Beginning in 2011, Red Hat began providing assistance to the fledgling Fedora ARM distribution. I was Red Hat’s project manager for this initiative. Back then it was a humble secondary architecture under the stewardship of Seneca College. Seneca was working on an OS distribution for the Raspberry Pi, a promising educational tool. Red Hat partnered with Seneca, provided resources to advance development and helped build a community, the open source way. Though Linux had been used on ARM for many years, kernel ports tended to exist in different source trees. Likewise, many userspace packages had been written without multi-core, thread-safe ARM code, so there was a lot of work to be done.
The Anaconda OS installer used by Fedora, RHEL and their derivatives have been many times criticized for its memory requirements being bigger than memory requirements of the installed OS. Maybe a big surprise for users who don’t see too deep into the issue, no surprise for people who really understand what’s going on in the OS installation and how it all works. The basic truth (some call it an issue) about OS installation is that the installer cannot write to physical storage of the machine before user tells it to do so. However, since the OS installation is quite a complex process and since it has to be based on the components from the OS itself there are many things that have to be stored somewhere for the installer to work. The only space for data that for sure doesn’t contain any data the installer shouldn’t overwrite or leave some garbage in is RAM.
In aiming towards an on-time release of Fedora 21, developers have spun the first test candidate for the upcoming development release.
Per the official release schedule, Fedora 21 is expected to see its alpha release on 5 August while next week (22 July) is the software string freeze and the alpha change deadline. Following that alpha release is a planned Fedora 21 Beta on 9 September, final change deadline on 30 September, and hopes to ship Fedora 21 final on 14 October.
0.5.4 has been released today.
A major improvement in this release is the repo priorities config option. With it the admin can enforce packages of a certain repository to take precedence over other ones during an upgrade even when the prioritized packages have lower version. The original DNF bug is here, the functionality is known from Yum Utils as “priority plugin”.
The second Alpha version of Scientific Linux 7.0, a recompiled Red Hat Enterprise Linux put together by various labs and universities around the world, is now available for download and testing.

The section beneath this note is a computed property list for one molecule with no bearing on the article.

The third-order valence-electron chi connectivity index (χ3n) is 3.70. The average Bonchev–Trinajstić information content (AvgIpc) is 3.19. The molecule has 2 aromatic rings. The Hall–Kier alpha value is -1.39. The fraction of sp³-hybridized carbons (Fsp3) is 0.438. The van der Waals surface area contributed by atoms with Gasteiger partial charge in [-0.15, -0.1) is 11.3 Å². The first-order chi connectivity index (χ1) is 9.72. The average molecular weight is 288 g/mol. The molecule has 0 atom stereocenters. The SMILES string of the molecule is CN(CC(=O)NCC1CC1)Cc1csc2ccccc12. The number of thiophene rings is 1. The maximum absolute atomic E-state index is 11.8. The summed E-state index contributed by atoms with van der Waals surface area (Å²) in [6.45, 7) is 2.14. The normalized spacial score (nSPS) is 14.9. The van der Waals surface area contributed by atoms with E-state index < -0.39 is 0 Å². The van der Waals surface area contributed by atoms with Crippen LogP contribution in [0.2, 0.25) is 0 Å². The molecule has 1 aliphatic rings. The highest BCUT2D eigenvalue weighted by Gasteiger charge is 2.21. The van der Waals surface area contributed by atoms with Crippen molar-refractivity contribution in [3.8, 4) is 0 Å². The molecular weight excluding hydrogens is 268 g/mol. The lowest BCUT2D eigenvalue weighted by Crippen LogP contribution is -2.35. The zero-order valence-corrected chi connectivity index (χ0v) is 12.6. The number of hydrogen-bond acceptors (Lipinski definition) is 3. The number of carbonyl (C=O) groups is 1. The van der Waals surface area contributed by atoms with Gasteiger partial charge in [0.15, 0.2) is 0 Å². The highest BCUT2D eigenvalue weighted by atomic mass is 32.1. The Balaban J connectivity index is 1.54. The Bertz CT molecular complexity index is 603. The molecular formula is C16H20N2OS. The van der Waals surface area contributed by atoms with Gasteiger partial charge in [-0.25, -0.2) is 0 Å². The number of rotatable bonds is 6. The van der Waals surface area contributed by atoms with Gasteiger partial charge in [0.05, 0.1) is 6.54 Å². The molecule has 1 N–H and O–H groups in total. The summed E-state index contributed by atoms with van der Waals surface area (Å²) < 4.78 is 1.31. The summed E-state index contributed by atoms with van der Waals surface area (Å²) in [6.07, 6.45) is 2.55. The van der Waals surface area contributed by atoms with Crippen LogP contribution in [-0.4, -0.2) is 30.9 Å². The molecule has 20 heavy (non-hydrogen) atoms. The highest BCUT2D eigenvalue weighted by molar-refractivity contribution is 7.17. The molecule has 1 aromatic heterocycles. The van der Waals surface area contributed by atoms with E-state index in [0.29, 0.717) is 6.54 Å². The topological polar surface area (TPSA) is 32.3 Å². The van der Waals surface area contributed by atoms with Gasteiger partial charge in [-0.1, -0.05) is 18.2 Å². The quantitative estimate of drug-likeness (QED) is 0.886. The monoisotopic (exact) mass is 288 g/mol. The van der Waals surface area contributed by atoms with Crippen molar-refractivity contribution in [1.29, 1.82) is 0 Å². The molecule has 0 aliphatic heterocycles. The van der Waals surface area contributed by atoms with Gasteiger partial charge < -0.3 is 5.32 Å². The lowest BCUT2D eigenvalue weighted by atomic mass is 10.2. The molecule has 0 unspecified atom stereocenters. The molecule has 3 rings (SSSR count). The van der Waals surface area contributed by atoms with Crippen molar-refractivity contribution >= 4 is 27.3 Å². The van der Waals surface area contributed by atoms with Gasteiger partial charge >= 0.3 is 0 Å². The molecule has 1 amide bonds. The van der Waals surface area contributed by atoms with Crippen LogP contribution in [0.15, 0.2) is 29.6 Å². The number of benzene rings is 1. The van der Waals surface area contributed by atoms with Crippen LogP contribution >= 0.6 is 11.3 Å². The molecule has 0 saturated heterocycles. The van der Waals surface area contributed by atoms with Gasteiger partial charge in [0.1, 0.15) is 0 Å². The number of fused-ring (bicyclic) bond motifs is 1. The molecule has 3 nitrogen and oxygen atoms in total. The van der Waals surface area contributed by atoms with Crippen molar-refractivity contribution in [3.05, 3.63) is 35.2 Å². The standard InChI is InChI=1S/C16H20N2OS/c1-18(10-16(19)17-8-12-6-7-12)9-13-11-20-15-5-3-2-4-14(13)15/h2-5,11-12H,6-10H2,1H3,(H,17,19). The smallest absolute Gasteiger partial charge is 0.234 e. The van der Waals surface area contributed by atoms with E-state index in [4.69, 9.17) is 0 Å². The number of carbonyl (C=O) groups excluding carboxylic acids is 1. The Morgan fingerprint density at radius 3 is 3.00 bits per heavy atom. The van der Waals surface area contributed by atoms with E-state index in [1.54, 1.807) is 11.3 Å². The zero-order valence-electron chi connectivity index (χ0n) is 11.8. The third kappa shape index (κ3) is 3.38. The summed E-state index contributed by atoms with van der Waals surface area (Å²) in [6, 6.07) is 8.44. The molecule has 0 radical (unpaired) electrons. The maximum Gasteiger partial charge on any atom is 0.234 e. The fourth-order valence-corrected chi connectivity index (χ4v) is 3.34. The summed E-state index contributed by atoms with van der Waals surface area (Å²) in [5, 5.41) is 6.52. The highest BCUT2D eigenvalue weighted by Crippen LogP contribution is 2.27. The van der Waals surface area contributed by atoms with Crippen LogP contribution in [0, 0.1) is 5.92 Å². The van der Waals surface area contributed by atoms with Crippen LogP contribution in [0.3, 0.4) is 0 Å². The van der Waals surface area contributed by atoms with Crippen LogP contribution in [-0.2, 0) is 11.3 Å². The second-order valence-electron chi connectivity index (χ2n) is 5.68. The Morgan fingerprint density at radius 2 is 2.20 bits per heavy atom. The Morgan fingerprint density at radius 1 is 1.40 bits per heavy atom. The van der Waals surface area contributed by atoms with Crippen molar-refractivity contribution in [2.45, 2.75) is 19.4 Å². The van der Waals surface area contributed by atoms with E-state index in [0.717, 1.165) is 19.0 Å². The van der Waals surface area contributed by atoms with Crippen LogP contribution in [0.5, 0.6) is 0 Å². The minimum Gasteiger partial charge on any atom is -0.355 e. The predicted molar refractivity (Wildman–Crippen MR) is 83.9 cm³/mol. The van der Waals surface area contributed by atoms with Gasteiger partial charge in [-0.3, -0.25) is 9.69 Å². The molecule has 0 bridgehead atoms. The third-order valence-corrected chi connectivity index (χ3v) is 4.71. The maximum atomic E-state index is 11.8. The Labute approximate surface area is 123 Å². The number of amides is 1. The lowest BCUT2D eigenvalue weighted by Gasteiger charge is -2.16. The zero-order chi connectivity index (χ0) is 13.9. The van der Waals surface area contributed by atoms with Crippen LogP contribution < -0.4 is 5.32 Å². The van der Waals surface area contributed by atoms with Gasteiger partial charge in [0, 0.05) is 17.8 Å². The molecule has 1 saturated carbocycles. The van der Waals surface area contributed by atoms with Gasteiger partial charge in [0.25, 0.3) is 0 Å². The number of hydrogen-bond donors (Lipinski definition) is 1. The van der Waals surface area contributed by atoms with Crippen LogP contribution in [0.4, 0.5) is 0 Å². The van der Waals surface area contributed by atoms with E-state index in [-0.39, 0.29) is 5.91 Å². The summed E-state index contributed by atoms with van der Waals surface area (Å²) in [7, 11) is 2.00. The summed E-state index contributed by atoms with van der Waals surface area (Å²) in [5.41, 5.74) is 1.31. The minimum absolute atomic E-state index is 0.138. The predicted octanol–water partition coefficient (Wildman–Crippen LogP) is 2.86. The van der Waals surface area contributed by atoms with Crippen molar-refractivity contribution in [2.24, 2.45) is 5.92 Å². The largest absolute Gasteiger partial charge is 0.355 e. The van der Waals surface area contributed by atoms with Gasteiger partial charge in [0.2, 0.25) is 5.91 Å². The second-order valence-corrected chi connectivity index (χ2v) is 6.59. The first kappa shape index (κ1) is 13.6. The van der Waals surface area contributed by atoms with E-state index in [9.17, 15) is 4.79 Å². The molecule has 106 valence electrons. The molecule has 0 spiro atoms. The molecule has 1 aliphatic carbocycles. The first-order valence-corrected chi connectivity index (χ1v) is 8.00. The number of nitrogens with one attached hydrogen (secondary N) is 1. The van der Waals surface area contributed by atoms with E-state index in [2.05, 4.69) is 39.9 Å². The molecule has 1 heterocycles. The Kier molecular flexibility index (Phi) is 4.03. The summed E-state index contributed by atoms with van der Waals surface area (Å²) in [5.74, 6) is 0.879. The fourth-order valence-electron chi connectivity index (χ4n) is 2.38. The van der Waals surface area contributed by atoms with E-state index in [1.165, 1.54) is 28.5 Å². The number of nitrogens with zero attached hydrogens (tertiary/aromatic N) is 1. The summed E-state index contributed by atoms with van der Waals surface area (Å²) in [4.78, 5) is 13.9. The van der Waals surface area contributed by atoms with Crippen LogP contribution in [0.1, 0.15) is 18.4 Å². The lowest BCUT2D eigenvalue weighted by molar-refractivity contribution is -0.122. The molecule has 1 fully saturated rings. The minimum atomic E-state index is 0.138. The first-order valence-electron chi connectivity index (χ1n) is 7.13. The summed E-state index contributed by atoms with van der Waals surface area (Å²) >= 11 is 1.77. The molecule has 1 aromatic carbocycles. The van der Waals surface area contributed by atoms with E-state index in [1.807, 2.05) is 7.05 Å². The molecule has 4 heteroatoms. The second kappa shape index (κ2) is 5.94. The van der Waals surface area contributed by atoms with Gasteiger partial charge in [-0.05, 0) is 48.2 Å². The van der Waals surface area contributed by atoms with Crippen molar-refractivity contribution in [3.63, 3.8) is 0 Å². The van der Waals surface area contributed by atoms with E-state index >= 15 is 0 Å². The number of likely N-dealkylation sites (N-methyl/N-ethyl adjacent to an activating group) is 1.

The developers of Scientific Linux 7.0 have moved very fast and, just a week after the first Release Candidate, a new development release has been made available. Given the short development period since the first Alpha, it's actually surprising that the devs managed to get all those changes and improvements in.
“Fermilab's intention is to continue the development and support of Scientific Linux and refine its focus as an operating system for scientific computing. Today we are announcing an alpha release of Scientific Linux 7. We continue to develop a stable process for generating and distributing Scientific Linux, with the intent that Scientific Linux remains the same high quality operating system the community has come to expect.”
The CentOS 7 Linux operating system became generally available July 7, providing users with a freely available desktop, server and cloud operating system platform. CentOS, an acronym for Community Enterprise Operating System, is based on the Red Hat Enterprise Linux (RHEL) 7 enterprise OS, released June 10. Unlike RHEL 7, which is a commercially supported enterprise Linux release that requires users to have a paid subscription, CentOS is free. That said, CentOS lacks the support, services and certifications that Red Hat provides its RHEL subscribers. CentOS does, however, provide the same basic technologies as RHEL 7, but for those who don't need or want the additional enterprise-grade commercial services, CentOS is a free alternative. Red Hat is now an official support and partner of the CentOS community, as well, ever since a surprise announcement in January. CentOS inherits the same XFS file system used in RHEL 7, which provides a file system that can scale up to 500 terabytes. Docker container virtualization support is also part of the CentOS 7 platform. In this slide show, eWEEK examines the CentOS 7 Linux operating system.
A few weeks ago, I covered the news that Google had released Kubernetes under an open-source license, which is software to manage computing workloads across thousands of computer servers and leverage docker containers. We've also covered Google's announcement that some vey big contributors have joined the Kubernetes project, including IBM, Microsoft, Red Hat, Docker, CoreOS, Mesosphere, and SaltStack. They are working in tandem on open source tools and container technologies that can run on multiple computers and networks.